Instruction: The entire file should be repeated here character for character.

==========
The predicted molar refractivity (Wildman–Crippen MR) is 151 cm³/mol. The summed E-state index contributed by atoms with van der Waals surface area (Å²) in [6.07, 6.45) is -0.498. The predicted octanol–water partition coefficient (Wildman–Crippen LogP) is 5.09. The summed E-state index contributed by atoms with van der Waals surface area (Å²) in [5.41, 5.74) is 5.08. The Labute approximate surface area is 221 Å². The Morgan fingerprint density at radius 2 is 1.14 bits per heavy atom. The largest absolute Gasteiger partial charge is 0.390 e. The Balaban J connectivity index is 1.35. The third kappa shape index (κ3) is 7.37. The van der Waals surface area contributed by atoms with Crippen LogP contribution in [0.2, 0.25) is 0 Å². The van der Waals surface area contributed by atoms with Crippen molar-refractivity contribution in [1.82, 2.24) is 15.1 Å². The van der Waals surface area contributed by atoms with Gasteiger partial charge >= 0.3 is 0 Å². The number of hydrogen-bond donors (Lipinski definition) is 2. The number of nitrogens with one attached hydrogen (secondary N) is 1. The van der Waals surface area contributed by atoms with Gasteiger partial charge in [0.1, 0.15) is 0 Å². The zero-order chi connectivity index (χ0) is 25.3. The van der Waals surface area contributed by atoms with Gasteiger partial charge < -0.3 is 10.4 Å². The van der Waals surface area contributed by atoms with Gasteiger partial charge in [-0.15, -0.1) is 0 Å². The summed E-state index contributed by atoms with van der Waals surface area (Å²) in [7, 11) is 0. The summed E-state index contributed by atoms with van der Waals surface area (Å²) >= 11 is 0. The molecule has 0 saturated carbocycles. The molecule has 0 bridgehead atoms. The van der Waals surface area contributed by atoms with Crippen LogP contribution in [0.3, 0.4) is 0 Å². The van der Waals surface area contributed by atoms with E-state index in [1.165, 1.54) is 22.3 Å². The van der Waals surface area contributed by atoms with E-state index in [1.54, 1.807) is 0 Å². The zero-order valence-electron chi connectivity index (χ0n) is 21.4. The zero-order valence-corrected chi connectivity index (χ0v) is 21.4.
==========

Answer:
The predicted molar refractivity (Wildman–Crippen MR) is 151 cm³/mol. The summed E-state index contributed by atoms with van der Waals surface area (Å²) in [6.07, 6.45) is -0.498. The predicted octanol–water partition coefficient (Wildman–Crippen LogP) is 5.09. The summed E-state index contributed by atoms with van der Waals surface area (Å²) in [5.41, 5.74) is 5.08. The Labute approximate surface area is 221 Å². The Morgan fingerprint density at radius 2 is 1.14 bits per heavy atom. The largest absolute Gasteiger partial charge is 0.390 e. The Balaban J connectivity index is 1.35. The third kappa shape index (κ3) is 7.37. The van der Waals surface area contributed by atoms with Crippen LogP contribution in [0.2, 0.25) is 0 Å². The van der Waals surface area contributed by atoms with Crippen molar-refractivity contribution in [1.82, 2.24) is 15.1 Å². The van der Waals surface area contributed by atoms with Gasteiger partial charge >= 0.3 is 0 Å². The number of hydrogen-bond donors (Lipinski definition) is 2. The number of nitrogens with one attached hydrogen (secondary N) is 1. The van der Waals surface area contributed by atoms with Gasteiger partial charge in [0.1, 0.15) is 0 Å². The zero-order chi connectivity index (χ0) is 25.3. The van der Waals surface area contributed by atoms with Gasteiger partial charge < -0.3 is 10.4 Å². The van der Waals surface area contributed by atoms with Gasteiger partial charge in [-0.15, -0.1) is 0 Å². The summed E-state index contributed by atoms with van der Waals surface area (Å²) in [7, 11) is 0. The summed E-state index contributed by atoms with van der Waals surface area (Å²) >= 11 is 0. The molecule has 0 saturated carbocycles. The molecule has 0 bridgehead atoms. The van der Waals surface area contributed by atoms with Crippen LogP contribution in [0.3, 0.4) is 0 Å². The van der Waals surface area contributed by atoms with E-state index in [1.165, 1.54) is 22.3 Å². The van der Waals surface area contributed by atoms with E-state index in [1.54, 1.807) is 0 Å². The zero-order valence-electron chi connectivity index (χ0n) is 21.4. The zero-order valence-corrected chi connectivity index (χ0v) is 21.4.